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What To Expect During Transesophageal Echocardiography

During transesophageal echocardiography (TEE), your doctor or your child's doctor will use a probe with a transducer at its tip. The transducer sends sound waves (ultrasound) to the heart. Probes come in many sizes; smaller probes are used for children and newborns.

The back of your mouth will be numbed with gel or spray before the probe is put down your throat. You may feel some discomfort as the probe is guided into your esophagus (the passage leading from your mouth to your stomach).

Adults having TEE may get medicine to help them relax during the test. The medicine will be injected into a vein.

Children always receive medicine to help them relax or sleep if they're having TEE. This helps them remain still so the doctor can safely insert the probe and take good pictures of the heart and blood vessels.

Your doctor will insert the probe into your mouth or nose. He or she will then gently guide it down your throat into your esophagus. Your esophagus lies directly behind your heart. During this process, your doctor will take care to protect your teeth and mouth from injury.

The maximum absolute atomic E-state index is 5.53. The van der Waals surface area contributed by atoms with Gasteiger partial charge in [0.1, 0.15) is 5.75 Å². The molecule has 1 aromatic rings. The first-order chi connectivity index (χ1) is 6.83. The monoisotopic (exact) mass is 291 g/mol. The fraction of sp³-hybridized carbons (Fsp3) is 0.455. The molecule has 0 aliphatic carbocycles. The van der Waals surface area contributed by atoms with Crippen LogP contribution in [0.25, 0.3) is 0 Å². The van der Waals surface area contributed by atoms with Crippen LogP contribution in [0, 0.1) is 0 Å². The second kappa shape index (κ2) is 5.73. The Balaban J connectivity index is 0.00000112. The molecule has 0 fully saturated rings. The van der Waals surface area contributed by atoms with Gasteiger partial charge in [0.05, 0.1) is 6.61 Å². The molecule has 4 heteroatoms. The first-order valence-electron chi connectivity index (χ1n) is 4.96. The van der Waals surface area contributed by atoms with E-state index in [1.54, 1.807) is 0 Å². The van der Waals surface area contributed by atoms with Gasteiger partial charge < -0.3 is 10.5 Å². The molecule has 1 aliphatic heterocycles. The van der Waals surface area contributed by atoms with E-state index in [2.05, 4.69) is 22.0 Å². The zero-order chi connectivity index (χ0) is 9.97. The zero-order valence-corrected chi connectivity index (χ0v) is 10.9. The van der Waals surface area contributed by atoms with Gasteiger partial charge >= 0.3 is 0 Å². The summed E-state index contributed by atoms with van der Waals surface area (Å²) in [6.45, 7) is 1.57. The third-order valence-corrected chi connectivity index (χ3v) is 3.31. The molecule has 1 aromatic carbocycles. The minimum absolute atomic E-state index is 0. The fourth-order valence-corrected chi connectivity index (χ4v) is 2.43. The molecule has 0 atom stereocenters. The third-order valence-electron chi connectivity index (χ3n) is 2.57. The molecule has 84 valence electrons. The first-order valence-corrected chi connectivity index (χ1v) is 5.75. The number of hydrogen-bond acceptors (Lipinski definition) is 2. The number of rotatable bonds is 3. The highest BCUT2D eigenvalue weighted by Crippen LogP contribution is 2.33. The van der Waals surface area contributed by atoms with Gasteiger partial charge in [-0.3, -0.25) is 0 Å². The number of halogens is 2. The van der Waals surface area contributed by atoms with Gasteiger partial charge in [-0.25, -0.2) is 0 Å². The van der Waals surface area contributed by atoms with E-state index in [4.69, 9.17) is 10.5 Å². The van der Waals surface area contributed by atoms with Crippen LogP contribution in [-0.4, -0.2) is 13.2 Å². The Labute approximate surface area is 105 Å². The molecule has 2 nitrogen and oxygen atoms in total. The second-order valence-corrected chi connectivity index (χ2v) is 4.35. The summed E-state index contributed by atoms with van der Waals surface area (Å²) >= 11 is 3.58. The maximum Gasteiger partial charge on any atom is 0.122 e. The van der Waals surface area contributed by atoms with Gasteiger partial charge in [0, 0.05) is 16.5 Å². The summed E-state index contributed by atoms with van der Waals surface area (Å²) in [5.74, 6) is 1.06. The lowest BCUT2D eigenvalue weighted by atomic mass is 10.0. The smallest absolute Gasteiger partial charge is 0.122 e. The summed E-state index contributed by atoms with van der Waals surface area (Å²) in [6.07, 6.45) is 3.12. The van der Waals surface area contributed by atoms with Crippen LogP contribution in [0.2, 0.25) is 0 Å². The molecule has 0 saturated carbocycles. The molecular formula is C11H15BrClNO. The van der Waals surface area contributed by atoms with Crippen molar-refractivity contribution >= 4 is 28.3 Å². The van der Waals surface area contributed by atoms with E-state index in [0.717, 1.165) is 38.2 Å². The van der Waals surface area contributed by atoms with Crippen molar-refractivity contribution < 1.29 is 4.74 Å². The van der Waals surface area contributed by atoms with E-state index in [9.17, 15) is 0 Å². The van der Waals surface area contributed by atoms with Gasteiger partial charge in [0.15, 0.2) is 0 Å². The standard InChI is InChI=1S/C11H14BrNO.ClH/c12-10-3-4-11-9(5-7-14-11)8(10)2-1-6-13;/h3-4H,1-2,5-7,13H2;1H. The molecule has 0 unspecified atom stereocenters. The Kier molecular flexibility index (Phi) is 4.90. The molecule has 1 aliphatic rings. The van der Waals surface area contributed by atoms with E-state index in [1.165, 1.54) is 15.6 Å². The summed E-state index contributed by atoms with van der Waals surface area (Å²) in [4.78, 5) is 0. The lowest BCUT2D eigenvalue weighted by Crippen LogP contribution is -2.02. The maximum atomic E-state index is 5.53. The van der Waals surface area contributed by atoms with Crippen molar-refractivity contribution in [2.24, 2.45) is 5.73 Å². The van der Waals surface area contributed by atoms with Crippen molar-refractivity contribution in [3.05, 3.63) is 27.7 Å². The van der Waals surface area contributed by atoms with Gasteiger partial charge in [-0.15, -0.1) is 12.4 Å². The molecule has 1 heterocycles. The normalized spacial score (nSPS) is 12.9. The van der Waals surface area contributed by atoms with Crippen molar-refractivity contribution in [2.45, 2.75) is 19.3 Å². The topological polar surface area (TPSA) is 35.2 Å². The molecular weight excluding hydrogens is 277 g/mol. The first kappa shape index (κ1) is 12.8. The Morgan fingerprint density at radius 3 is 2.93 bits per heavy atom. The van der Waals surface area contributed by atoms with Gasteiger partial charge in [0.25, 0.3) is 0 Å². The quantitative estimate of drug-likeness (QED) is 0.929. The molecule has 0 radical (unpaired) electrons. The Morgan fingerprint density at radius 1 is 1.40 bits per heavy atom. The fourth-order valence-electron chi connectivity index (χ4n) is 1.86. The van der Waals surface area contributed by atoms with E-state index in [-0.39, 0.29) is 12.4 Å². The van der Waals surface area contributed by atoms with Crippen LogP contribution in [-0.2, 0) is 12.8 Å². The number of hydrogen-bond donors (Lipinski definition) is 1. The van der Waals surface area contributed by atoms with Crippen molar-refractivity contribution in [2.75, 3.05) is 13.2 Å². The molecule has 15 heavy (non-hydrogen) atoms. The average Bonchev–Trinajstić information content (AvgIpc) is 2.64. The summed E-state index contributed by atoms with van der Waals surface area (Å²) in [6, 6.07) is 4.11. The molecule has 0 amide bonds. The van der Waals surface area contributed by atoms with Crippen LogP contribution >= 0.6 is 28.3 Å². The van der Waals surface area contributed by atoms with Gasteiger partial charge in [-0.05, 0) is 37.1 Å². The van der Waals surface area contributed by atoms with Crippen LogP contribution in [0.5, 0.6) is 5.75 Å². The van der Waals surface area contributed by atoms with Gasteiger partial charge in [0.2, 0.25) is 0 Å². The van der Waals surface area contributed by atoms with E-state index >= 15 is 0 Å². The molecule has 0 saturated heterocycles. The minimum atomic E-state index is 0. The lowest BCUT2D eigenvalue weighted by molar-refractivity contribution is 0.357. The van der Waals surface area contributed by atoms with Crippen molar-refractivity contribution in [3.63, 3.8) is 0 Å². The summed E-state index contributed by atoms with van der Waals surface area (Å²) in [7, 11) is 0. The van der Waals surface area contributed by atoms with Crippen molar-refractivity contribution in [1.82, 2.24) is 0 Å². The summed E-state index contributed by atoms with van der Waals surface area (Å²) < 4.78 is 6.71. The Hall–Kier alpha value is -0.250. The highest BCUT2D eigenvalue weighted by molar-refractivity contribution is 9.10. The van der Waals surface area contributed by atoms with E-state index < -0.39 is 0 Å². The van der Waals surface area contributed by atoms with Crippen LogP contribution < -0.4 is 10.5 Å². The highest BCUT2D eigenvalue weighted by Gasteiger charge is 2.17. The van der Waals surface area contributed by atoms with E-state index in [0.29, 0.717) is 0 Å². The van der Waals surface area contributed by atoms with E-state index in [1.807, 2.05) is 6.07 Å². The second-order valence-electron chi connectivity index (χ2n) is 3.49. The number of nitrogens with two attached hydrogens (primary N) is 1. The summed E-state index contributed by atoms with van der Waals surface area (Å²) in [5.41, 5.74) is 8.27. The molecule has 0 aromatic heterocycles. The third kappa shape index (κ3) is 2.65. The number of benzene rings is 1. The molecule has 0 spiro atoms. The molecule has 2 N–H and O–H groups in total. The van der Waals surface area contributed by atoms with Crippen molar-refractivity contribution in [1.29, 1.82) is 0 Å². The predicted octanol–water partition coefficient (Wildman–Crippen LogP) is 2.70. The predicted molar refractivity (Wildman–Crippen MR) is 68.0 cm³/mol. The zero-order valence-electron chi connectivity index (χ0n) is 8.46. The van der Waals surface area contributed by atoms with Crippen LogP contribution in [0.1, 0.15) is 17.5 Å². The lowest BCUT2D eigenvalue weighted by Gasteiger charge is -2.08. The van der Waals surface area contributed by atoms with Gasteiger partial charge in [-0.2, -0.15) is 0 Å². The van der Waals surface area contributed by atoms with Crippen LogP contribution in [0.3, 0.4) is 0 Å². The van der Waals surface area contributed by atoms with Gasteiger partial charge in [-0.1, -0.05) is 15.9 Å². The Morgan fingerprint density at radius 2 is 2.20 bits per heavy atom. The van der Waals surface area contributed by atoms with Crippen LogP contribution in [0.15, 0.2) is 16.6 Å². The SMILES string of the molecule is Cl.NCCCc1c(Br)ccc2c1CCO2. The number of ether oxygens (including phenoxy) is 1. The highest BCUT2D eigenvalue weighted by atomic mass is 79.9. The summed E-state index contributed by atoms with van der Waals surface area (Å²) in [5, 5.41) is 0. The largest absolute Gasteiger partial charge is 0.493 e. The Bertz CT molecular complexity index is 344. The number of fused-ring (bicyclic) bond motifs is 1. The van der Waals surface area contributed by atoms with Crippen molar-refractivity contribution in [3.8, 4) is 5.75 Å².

Transesophageal Echocardiography

The illustration shows a person having thoracentesis. The person sits upright and leans on a table. Excess fluid from the pleural space is drained into a bag.

Figure A shows a transesophageal echocardiography probe in the esophagus, which is located behind the heart. Sound waves from the probe create high-quality pictures of the heart. Figure B shows an echocardiogram of the heart's lower and upper chambers (ventricles and atrium, respectively).

Your blood pressure, blood oxygen level, and other vital signs will be checked during the test. You may be given oxygen through a tube in your nose.

TEE takes less than an hour. However, if you received medicine to help you relax, you might be watched for a few hours after the test for side effects from the medicine.

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March 7, 2012